That very first gospel night stands out in many, many ways as one of the most intense and viscerally exciting things, because it was a new thing. It was culturally something so different, and there was just so much electricity in the air that the roof was almost blown off.

How would you describe your music style?
It’s my job to take those notes and the orchestra and then be essentially the advocate of the composer. I probably do that a little more literally than some other conductors.

Beyond that, I think two of my idols growing up as a conductor couldn’t be more disparate. One was Arturo Toscanini, the conductor of the NBC Symphony and the great, great Italian conductor with a prodigious memory and ear who was at that time one of the most literal to the score of the conductors alive. On the other hand, there was Leonard Bernstein, who I actually knew. I conducted for Bernstein, and he helped me get into Tanglewood (the music center in Lenox, Massachusetts, that serves as the summer home of the Boston Symphony Orchestra). I grew up in the New York metropolitan area when Bernstein was music director of the New York Philharmonic, and he had a very flamboyant style — very opposite to Toscanini.

I’d like to think I take a little from both. I think I take more of Toscanini’s literal approach to the score than Bernstein did, but my conducting style I think leans a little more toward [Bernstein] in physicality.

How much have you had the opportunity to conduct outside of the EPO?
I’ve done a lot of conducting in South America. I’ve done three concerts in Montevideo, [Uruguay,] with the orchestra. I’ve conducted in Quito with the orchestra in Ecuador; Santiago, Chile; two orchestras in Mexico; and then I’ve done a few concerts and opera in Italy as well.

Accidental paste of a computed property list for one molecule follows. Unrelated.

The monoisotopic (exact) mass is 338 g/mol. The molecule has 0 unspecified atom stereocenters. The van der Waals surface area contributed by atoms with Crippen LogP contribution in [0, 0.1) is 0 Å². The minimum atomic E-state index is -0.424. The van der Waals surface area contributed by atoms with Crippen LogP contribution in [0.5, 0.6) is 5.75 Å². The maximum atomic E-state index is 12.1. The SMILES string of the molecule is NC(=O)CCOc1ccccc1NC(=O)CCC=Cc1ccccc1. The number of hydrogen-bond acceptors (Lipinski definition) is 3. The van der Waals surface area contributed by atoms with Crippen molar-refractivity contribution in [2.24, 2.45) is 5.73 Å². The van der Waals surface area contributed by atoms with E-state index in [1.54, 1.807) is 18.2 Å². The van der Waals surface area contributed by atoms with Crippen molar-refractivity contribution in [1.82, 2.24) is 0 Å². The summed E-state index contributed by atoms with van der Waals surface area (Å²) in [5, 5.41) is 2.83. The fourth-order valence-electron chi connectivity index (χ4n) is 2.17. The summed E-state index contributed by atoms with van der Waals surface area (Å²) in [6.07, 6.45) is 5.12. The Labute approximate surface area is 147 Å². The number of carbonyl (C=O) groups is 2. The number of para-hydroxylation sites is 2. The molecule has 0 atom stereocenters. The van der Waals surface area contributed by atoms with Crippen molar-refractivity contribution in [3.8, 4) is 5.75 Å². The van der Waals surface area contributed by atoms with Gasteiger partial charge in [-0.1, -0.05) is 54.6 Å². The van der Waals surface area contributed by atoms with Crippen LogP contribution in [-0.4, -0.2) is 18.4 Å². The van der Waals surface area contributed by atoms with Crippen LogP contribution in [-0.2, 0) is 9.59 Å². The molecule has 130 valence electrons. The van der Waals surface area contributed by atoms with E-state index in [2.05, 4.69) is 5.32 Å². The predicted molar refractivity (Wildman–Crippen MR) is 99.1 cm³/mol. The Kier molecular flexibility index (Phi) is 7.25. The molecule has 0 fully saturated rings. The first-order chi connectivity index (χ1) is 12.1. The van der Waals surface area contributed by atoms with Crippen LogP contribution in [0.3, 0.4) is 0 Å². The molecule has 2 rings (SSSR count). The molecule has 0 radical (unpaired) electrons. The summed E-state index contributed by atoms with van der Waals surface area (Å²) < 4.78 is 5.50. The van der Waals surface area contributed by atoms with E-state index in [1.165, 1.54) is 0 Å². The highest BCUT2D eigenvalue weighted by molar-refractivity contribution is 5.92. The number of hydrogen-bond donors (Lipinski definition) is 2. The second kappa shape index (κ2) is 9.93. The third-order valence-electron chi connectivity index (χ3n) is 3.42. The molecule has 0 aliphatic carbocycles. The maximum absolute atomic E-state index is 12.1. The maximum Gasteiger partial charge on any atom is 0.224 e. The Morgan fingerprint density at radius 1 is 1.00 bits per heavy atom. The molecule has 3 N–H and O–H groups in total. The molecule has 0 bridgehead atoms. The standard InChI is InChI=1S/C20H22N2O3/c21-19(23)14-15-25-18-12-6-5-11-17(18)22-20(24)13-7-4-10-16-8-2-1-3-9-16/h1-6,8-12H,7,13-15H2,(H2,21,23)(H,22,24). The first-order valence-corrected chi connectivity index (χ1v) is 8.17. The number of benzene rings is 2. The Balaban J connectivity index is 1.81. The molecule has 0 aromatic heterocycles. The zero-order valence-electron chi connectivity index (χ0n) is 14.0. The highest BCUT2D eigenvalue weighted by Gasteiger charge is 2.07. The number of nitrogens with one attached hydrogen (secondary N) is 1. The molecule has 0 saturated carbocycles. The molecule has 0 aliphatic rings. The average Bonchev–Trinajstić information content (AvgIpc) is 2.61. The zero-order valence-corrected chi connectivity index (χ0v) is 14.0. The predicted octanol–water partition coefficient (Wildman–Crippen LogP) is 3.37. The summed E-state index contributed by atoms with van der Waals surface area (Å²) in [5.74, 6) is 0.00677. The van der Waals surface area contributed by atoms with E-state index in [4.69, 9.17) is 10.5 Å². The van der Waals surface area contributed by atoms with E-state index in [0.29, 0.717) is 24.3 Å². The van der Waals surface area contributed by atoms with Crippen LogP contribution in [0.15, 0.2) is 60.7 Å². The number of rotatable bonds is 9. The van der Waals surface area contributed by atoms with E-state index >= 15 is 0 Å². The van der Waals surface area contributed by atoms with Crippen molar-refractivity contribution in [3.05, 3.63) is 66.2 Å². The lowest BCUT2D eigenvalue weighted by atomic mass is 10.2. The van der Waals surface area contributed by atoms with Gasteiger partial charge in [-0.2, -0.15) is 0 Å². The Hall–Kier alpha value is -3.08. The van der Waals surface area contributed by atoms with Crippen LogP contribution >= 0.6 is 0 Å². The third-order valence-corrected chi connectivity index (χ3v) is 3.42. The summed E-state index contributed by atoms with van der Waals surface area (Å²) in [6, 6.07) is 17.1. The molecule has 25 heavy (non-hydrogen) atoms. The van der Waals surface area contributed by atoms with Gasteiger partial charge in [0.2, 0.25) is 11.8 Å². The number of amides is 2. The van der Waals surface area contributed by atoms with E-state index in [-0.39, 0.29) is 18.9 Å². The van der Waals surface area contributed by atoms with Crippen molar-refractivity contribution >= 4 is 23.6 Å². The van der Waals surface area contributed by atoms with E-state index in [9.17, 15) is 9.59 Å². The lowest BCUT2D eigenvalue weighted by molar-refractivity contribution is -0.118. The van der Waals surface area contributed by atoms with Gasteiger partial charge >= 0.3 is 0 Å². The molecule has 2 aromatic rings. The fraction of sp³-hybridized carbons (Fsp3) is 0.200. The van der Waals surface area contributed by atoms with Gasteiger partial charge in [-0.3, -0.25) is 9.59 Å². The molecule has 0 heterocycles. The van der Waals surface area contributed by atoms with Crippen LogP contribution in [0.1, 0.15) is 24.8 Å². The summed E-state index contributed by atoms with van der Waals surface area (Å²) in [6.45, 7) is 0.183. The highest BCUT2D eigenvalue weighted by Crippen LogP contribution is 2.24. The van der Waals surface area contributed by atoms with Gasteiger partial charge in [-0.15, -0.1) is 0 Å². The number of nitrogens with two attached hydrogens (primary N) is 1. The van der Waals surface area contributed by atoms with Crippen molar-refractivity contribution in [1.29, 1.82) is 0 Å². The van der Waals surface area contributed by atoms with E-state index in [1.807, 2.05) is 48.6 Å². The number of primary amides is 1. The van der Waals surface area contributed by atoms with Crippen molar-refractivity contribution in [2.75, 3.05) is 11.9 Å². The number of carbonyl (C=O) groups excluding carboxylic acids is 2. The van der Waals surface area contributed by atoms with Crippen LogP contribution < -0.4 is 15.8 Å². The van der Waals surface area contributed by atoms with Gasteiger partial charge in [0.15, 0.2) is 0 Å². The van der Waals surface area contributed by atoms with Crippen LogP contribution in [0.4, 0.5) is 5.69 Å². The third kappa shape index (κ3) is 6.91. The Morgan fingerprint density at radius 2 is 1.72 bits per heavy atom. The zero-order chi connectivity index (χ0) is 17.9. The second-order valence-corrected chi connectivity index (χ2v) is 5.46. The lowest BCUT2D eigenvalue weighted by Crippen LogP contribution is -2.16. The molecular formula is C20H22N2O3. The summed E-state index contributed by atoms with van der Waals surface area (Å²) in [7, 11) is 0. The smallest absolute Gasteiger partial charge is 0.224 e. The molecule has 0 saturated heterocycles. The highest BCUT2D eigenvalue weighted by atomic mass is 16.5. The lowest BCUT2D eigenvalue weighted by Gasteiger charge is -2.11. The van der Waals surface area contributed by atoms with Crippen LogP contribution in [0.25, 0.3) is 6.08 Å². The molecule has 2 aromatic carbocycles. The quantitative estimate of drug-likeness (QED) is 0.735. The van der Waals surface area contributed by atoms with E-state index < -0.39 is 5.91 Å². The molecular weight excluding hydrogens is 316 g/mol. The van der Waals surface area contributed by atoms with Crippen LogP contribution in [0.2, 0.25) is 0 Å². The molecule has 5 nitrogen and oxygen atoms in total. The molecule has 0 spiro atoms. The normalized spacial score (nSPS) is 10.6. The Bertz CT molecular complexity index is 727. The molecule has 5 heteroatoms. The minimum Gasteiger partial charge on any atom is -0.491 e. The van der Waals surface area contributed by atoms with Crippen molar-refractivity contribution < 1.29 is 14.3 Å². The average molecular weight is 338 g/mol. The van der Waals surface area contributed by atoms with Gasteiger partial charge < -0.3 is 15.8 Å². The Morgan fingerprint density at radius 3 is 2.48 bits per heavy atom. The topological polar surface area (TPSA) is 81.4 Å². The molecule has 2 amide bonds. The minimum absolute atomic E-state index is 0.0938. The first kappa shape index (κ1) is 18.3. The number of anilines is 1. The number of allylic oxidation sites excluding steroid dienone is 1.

And you are in no way slowing down it seems?
Well, maybe slowing down a little bit. My wife (Kathryn “Kitty” Savia, a violinist with the EPO who first played with the orchestra as a senior in high school and rejoined during Alfred’s first season in 1989) and I really enjoy traveling.

What are your thoughts going into your final performance on April 25, 2020?
Well, my big thoughts are, first of all, I have to learn the opera. I have not conducted “Turandot.” It’s an opera I’ve played in the pit, I’ve heard, and I’m very familiar with by ear, but that’s very different than really learning it and leading the production. I will be burning the midnight oil many hours. You sort of torture yourself to get to that point, and then it’s like OK now is the time. But that’s what we do as musicians.

My thoughts are it’s going to be a very, very fitting finale, because I’m conducting something I’m passionate about, something that has been on my bucket list, something that has never been heard in Evansville and likely never will be for many, many years. It’s a magnificent piece. I think that is going to be one of the most memorable events of my life, and hopefully something that will be, for the audience, something they will remember for many years.

812-425-5050 • evansvillephilharmonic.org